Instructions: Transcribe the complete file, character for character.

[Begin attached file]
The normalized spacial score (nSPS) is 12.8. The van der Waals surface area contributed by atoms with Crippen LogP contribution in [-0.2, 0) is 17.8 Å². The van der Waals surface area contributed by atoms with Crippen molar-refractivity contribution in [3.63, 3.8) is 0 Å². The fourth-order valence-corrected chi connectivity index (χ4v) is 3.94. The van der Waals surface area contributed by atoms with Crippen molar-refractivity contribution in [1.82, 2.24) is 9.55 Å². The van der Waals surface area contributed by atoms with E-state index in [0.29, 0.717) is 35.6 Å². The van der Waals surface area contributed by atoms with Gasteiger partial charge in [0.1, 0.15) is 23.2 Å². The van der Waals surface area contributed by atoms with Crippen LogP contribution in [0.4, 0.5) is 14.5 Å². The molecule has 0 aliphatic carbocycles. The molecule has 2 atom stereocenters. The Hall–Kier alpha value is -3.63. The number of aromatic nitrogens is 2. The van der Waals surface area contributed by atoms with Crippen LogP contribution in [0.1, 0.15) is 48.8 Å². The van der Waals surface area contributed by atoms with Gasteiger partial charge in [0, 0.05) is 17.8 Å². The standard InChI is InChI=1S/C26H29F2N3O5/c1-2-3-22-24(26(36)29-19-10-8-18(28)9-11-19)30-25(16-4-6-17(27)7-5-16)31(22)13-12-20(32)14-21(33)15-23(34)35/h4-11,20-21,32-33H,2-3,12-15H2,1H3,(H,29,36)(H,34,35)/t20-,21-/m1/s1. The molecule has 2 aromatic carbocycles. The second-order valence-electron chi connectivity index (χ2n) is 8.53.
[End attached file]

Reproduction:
The normalized spacial score (nSPS) is 12.8. The van der Waals surface area contributed by atoms with Crippen LogP contribution in [-0.2, 0) is 17.8 Å². The van der Waals surface area contributed by atoms with Crippen molar-refractivity contribution in [3.63, 3.8) is 0 Å². The fourth-order valence-corrected chi connectivity index (χ4v) is 3.94. The van der Waals surface area contributed by atoms with Crippen molar-refractivity contribution in [1.82, 2.24) is 9.55 Å². The van der Waals surface area contributed by atoms with E-state index in [0.29, 0.717) is 35.6 Å². The van der Waals surface area contributed by atoms with Gasteiger partial charge in [0.1, 0.15) is 23.2 Å². The van der Waals surface area contributed by atoms with Crippen LogP contribution in [0.4, 0.5) is 14.5 Å². The molecule has 0 aliphatic carbocycles. The molecule has 2 atom stereocenters. The Hall–Kier alpha value is -3.63. The number of aromatic nitrogens is 2. The van der Waals surface area contributed by atoms with Crippen LogP contribution in [0.1, 0.15) is 48.8 Å². The van der Waals surface area contributed by atoms with Gasteiger partial charge in [0, 0.05) is 17.8 Å². The standard InChI is InChI=1S/C26H29F2N3O5/c1-2-3-22-24(26(36)29-19-10-8-18(28)9-11-19)30-25(16-4-6-17(27)7-5-16)31(22)13-12-20(32)14-21(33)15-23(34)35/h4-11,20-21,32-33H,2-3,12-15H2,1H3,(H,29,36)(H,34,35)/t20-,21-/m1/s1. The molecule has 2 aromatic carbocycles. The second-order valence-electron chi connectivity index (χ2n) is 8.53.